by Tom Valtin
In mid-January, ten Atlanta knitters gathered at the home of Sierra Club organizer Anna Swinson for a “Stitch & Bitch” party and to watch the first episode of a new TV series: Sierra Club Chronicles, from filmmaker Robert Greenwald. The episode, “9/11 Forgotten Heroes,” tells how the federal government has reneged on its pledge to help cover medical expenses for 9/11 first responders who have experienced health problems due to toxic pollution at Ground Zero.
The same evening, 2,500 miles to the west, the San Francisco Bay Chapter’s Energy Committee watched an advance screening of the series’ second episode, “The Day the Water Died,” about Exxon’s refusal to pay court-ordered punitive damages to residents of Cordova, Alaska, after the Valdez oil spill crippled the local economy. Near the beginning of “The Day the Water Died,” an Exxon spokesman assures Cordova residents four days after the spill that the company will do whatever it takes to “make them whole” again. But as we learn from Cordova fishermen, businesspeople, scientists, and civic leaders, the company has done nothing of the sort.
For 16 years, Exxon—now ExxonMobil—has appealed the case again and again and used every legal maneuver at its disposal to wriggle off the hook. Meanwhile, 2,000 plaintiffs in Alaska whose livelihoods were wrecked or hamstrung by the Valdez spill have died without seeing a penny of the court-ordered recompense. In late January, as ExxonMobil’s record 2005 profits of $37 billion were making front-page news, the company appealed yet again in the U.S. 9th Circuit Court to avoid paying punitive damages.
Sierra Club Chronicles is the latest project by Greenwald, whose 2005 film, Wal-Mart: The High Cost of Low Price, attracted hundreds of thousands of Americans to home screenings and continues to keep Wal-Mart’s PR brain trust scrambling to do damage control. The new series captures the David vs. Goliath stories of ordinary Americans, such as small-town Mississippi residents going up against a corporate giant to improve lax safety practices at a local chemical plant (Episode 3), or New Mexico ranchers fighting back against mining operations that are poisoning their water and killing their cattle (Episode 4).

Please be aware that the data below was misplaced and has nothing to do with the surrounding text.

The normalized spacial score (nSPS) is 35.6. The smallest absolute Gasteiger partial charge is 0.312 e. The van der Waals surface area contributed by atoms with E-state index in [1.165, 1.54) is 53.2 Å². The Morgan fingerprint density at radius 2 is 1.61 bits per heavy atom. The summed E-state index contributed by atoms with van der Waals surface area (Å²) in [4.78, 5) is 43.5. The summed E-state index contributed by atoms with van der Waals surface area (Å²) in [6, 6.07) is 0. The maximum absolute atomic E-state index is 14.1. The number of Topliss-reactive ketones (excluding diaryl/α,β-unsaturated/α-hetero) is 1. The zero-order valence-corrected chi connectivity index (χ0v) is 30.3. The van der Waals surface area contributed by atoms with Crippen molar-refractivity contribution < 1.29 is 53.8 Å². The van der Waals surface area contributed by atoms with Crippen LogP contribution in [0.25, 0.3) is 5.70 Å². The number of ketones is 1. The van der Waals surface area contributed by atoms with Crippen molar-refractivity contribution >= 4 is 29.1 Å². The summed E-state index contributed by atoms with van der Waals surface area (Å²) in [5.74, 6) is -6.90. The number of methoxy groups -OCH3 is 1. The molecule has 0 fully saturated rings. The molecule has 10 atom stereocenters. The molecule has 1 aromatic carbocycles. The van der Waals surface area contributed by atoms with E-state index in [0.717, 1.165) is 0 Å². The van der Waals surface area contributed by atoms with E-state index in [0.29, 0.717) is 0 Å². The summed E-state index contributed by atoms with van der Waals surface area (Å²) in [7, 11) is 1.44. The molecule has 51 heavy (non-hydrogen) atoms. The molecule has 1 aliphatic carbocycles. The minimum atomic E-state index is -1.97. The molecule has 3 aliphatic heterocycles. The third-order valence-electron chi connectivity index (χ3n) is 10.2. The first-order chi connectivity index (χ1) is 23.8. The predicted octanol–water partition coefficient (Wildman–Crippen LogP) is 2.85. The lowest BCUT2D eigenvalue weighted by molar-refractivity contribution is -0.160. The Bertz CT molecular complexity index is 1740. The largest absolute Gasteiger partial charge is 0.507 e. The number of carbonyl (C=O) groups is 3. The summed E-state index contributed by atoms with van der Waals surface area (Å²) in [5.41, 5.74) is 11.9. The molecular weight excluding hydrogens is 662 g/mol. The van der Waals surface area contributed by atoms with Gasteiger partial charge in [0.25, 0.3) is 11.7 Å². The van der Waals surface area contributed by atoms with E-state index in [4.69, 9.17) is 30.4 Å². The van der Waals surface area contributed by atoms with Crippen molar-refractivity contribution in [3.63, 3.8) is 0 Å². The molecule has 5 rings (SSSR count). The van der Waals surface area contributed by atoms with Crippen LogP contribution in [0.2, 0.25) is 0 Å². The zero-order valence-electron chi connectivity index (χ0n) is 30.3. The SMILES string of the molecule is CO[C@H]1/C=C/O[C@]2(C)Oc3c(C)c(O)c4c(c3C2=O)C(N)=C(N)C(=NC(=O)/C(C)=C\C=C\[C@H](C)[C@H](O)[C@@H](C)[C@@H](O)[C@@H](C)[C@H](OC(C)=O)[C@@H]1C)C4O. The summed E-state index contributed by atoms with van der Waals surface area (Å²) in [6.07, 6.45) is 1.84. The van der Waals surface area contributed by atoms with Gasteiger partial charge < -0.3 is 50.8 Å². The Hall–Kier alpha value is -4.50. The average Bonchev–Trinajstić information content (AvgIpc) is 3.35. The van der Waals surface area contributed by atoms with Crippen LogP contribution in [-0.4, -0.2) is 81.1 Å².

Sierra Club Chronicles debuted January 19 on Link TV, a public broadcast satellite channel whose mission is to “engage, educate, and activate viewers to become involved in the world.” Hosted by Daryl Hannah, the 7-episode series airs the second Thursday of each month through July, at 8:30 PM Eastern and Pacific. Sierra Club members around the country are hosting house parties to get people talking about the issues explored in the series.
But you don’t have to have satellite TV or watch on Thursday nights. Both Swinson, who hosted the Atlanta Stitch & Bitch, and the Bay Chapter Energy Committee ordered a free DVD from Sierra Club Productions, which created the series with Greenwald’s production company, Brave New Films.
“House parties are a great way to get to know people in your local environmental community,” says Swinson. “We surveyed our members, and a lot of people said they like to knit while they talk about politics—that’s where the idea of the Stitch & Bitch came from. Our first get-together was right before Christmas—folks knitted holiday scarves and talked about local environmental issues. It’s a fun community-building learning experience.”
Swinson invited inexperienced knitters to show up an hour early to learn the basics. The old hands arrived at 7:30, and after a potluck dinner, the whole crew got out their needles and yarn and settled in to watch “9/11 Forgotten Heroes.”
“People were outraged that the government would lie to people about the environmental hazards at Ground Zero, and then vote to withdraw the aid they’d allocated to help first responders,” says Georgia Chapter Vice Chair Julie Stuart, who attended the Stitch & Bitch. The sierraclub.org/tv Web address appears on-screen several times during each episode of Chronicles, and activists who go to the Web site will find a list of ways to take action. For example, viewers of “The Day the Water Died” are urged not to purchase ExxonMobil’s gas or products or invest in ExxonMobil stock, and to write to the company’s CEO explaining why. Sample letters are provided, and e-mails can be sent directly from the Web site with a click of the mouse.
Greenwald says one of the things he hopes to convey in the series is that people can do something about environmental problems. “The common thread in all these films is, ‘Here’s a story, and with community involvement, something can be done,’” he told the Planet in January. “None of these are ‘the-sky-is-falling’ stories. These are problems with solutions.”
To read the interview with Greenwald, see sierraclub.org/tv/greenwald. To learn more about Sierra Club Chronicles, order a free DVD, and get info on hosting a house party, go to sierraclub.org/tv. Link TV is broadcast on DIRECTV channel 375 and Dish Network channel 9410. Sierra Club Chronicles runs back-to-back with The ACLU Freedom Files, also produced by Greenwald’s Brave New Films, in association with the American Civil Liberties Union.
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